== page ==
As Real Madrid prepare to travel to Milan for a crucial Champions League encounter, Goal.com’s Subhankar Mondal probes into what this game could mean for a player who switched between the clubs in the summer…..
Once upon a time in a kingdom far, far away lived a soldier who had served his masters royally and without any question for several years. He had come from a distant land and had adopted this nation as his own and taken them to great heights and had led them to conquer the domestic arena as well as the continental stage. He was hugely respected and adored by the people and once he was recognised as the best soldier on the planet. It seemed that nothing could go wrong and that he would be with them until death.
Only, something did go wrong and he could not be with them until death. The kingdom he was so keen to defend suffered from myopic management and he was forced to leave. He was ‘sold’ by his masters to another kingdom for cold, hard cash and the people fell into depression. The kingdom couldn’t find anyone to replace him even with the money they earned because of his departure, and before long the cliched ‘moment of truth’ arrived when the soldier returned to his old abode attired in his new kingdom’s armour, apparently eager to destroy his old home to rescue his new.
Okay, the aforementioned crudely constructed plot is a failed story that this columnist has been trying to pitch to the editor of his local publication house for years but the ‘analogy’ between the fictional soldier and Real Madrid’s Kaka is fairly apparent. Or at least, can be construed.
Kaka featured for Milan for six years between 2003 and 2009 and was arguably their best player in the creative department. The Brazilian might not exactly have played the most instrumental role in leading the Rossoneri in what still remains their only Scudetto triumph in 2004, but the 27-year-old was certainly at the heart of a resilient Milan display in the 2004-2005 Champions League when they came within 45 minutes of conquering Europe and then again in 2007 when 10 goals and three assists in 14 starts in Europe’s blue ribbon competition saw the club lift their seventh European title. Kaka won the FIFA World Player award and the Ballon d’Or that year and things looked to be on the up.
Once Upon A Time Kaka Belonged To Milan….
But then the former Sao Paulo playmaker was struck with injuries and was obliterated by mediocre form. The not so radical drop in performance level for the rest of the Milan team who were nearing or surpassing the 30-year mark didn’t help and soon the club were caught in a financial mesh and were forced by circumstances to sell their most prized asset. They almost sold Kaka to a club from the wilderness named Manchester City and did eventually sell him to a club they say is the biggest in the world but are struggling to be the biggest in their city at the moment.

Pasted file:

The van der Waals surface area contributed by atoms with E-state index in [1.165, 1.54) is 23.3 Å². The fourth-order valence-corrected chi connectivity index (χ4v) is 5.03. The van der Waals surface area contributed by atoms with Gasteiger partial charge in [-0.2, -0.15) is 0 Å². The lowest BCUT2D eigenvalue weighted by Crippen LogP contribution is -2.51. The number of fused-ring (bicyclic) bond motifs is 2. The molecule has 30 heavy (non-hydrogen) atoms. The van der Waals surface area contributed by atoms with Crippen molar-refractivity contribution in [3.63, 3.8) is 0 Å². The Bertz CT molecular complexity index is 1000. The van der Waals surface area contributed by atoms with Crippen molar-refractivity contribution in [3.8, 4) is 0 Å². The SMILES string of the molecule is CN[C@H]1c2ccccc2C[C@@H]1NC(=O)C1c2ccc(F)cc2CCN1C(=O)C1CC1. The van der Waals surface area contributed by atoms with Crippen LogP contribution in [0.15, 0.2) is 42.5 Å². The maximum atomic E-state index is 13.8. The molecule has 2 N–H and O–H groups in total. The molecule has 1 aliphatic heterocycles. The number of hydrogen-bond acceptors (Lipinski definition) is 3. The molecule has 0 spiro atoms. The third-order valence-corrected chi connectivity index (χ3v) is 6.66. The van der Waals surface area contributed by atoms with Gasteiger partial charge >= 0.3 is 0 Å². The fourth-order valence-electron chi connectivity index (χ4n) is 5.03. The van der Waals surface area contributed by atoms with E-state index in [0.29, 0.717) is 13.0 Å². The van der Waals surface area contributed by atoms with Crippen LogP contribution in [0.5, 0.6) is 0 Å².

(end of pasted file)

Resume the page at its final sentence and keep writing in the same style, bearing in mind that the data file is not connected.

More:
And spookily Milan and Real Madrid were drawn in the same group in the Champions League this season, thereby raising the prospect of Kaka returning to old club in the pristine white of Madrid and aiming to damage his former club’s chances. And under the current circumstances he has to be at his very best when Madrid travel to Milan in midweek as a defeat could wreck los Blancos’s European ambitions.
Goal.com’s Peter Staunton summed up Kaka’s time at Madrid so far when he remarked that the Brazilian “flattered to deceive” at the Santiago Bernabeu against Milan. In six league games that the World Cup winner has started he has scored twice and has given two assists; in the Champions League, he has scored once and provided one assist. His football hasn’t exactly been breathtaking and although it has looked great in parts especially in the opening games and at certain periods in some matches, the notion thatKaka has returned to his 2007 form after his scintillating display for Brazil in the summer’s Confederations Cup has yet to become concrete.
For Madrid to advance to the knockout stages of the European Cup, a win at the San Siro is almost imperative. A defeat could see them struggle for progression and that would be detrimental for a club who are aiming to resurrect themselves as the most glamorous in the world. And for Madrid to win in Milan, Kaka has to be at his best and pull the strings from the midfield to rip apart a gradually resurgent Milan backline.
…..Now Kaka Belongs To Real Madrid
But for Kaka to do that and bite the hand that once fed him would take something massive. Even after joining Madrid the Brazilian went on claiming that he did not want to leave Milan and that in his heart, he remains their supporter. Which is true and one can only sympathise with him, although it must also be accepted that his father flying all the way from Brazil to Italy to negotiate a deal with Manchester City in January did not exactly bear much resemblance to royalty.
But the point stays that Kaka is a Milan well-wisher and that if boos are generated every time he touches the ball at the San Siro in the return leg, it would be a disgrace.
Milan fans might not exactly see Kaka as the angel that they once thought he was, but much of their anger has been directed towards Silvio Berlusconi and Adriano Galliani.Kaka’s departure was in the wings even since Ramon Calderon pledged that he will import him to Madrid; also the player did bring money into the Rossoneri war chest by joining Madrid but that money couldn’t be pumped into the club’s transfer reinforcements, leaving coach Leonardo to work with a paralysed squad.
Whatever the outcome may be of the Madrid-Milan game, it is surely going to be an emotional match for a certain Ricardo Izecson dos Santos Leite. Football, you see, is not always about the results.